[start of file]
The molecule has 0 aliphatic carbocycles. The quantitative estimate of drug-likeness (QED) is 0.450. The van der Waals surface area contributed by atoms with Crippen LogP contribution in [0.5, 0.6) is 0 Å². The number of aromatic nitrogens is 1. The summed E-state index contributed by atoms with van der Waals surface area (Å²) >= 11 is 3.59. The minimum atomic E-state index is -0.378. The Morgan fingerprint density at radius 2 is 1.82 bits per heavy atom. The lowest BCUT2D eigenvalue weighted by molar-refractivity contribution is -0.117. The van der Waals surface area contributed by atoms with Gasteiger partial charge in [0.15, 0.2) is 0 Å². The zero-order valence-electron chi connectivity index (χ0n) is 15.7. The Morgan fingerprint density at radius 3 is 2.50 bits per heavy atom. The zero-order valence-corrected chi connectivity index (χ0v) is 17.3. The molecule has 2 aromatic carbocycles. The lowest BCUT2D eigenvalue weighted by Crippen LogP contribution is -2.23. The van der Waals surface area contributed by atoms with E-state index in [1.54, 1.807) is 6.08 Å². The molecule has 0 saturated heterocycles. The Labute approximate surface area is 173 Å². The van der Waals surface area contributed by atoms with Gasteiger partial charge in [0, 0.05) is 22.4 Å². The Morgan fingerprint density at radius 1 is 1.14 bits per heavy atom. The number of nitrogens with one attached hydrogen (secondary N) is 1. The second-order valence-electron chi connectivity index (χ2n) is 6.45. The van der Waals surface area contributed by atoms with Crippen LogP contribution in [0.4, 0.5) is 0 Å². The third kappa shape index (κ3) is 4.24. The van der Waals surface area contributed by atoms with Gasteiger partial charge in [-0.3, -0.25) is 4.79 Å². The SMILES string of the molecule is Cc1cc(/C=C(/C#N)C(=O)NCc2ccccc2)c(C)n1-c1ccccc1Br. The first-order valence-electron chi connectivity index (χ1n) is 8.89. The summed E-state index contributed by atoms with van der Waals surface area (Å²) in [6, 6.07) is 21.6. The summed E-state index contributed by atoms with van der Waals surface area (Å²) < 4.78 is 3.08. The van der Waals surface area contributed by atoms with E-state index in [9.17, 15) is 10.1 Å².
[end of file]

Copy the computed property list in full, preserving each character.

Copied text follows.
The molecule has 0 aliphatic carbocycles. The quantitative estimate of drug-likeness (QED) is 0.450. The van der Waals surface area contributed by atoms with Crippen LogP contribution in [0.5, 0.6) is 0 Å². The number of aromatic nitrogens is 1. The summed E-state index contributed by atoms with van der Waals surface area (Å²) >= 11 is 3.59. The minimum atomic E-state index is -0.378. The Morgan fingerprint density at radius 2 is 1.82 bits per heavy atom. The lowest BCUT2D eigenvalue weighted by molar-refractivity contribution is -0.117. The van der Waals surface area contributed by atoms with Gasteiger partial charge in [0.15, 0.2) is 0 Å². The zero-order valence-electron chi connectivity index (χ0n) is 15.7. The Morgan fingerprint density at radius 3 is 2.50 bits per heavy atom. The zero-order valence-corrected chi connectivity index (χ0v) is 17.3. The molecule has 2 aromatic carbocycles. The lowest BCUT2D eigenvalue weighted by Crippen LogP contribution is -2.23. The van der Waals surface area contributed by atoms with E-state index in [1.54, 1.807) is 6.08 Å². The molecule has 0 saturated heterocycles. The Labute approximate surface area is 173 Å². The van der Waals surface area contributed by atoms with Gasteiger partial charge in [0, 0.05) is 22.4 Å². The Morgan fingerprint density at radius 1 is 1.14 bits per heavy atom. The number of nitrogens with one attached hydrogen (secondary N) is 1. The second-order valence-electron chi connectivity index (χ2n) is 6.45. The van der Waals surface area contributed by atoms with Crippen LogP contribution in [0.4, 0.5) is 0 Å². The third kappa shape index (κ3) is 4.24. The van der Waals surface area contributed by atoms with Gasteiger partial charge in [-0.3, -0.25) is 4.79 Å². The SMILES string of the molecule is Cc1cc(/C=C(/C#N)C(=O)NCc2ccccc2)c(C)n1-c1ccccc1Br. The first-order valence-electron chi connectivity index (χ1n) is 8.89. The summed E-state index contributed by atoms with van der Waals surface area (Å²) in [6, 6.07) is 21.6. The summed E-state index contributed by atoms with van der Waals surface area (Å²) < 4.78 is 3.08. The van der Waals surface area contributed by atoms with E-state index in [9.17, 15) is 10.1 Å².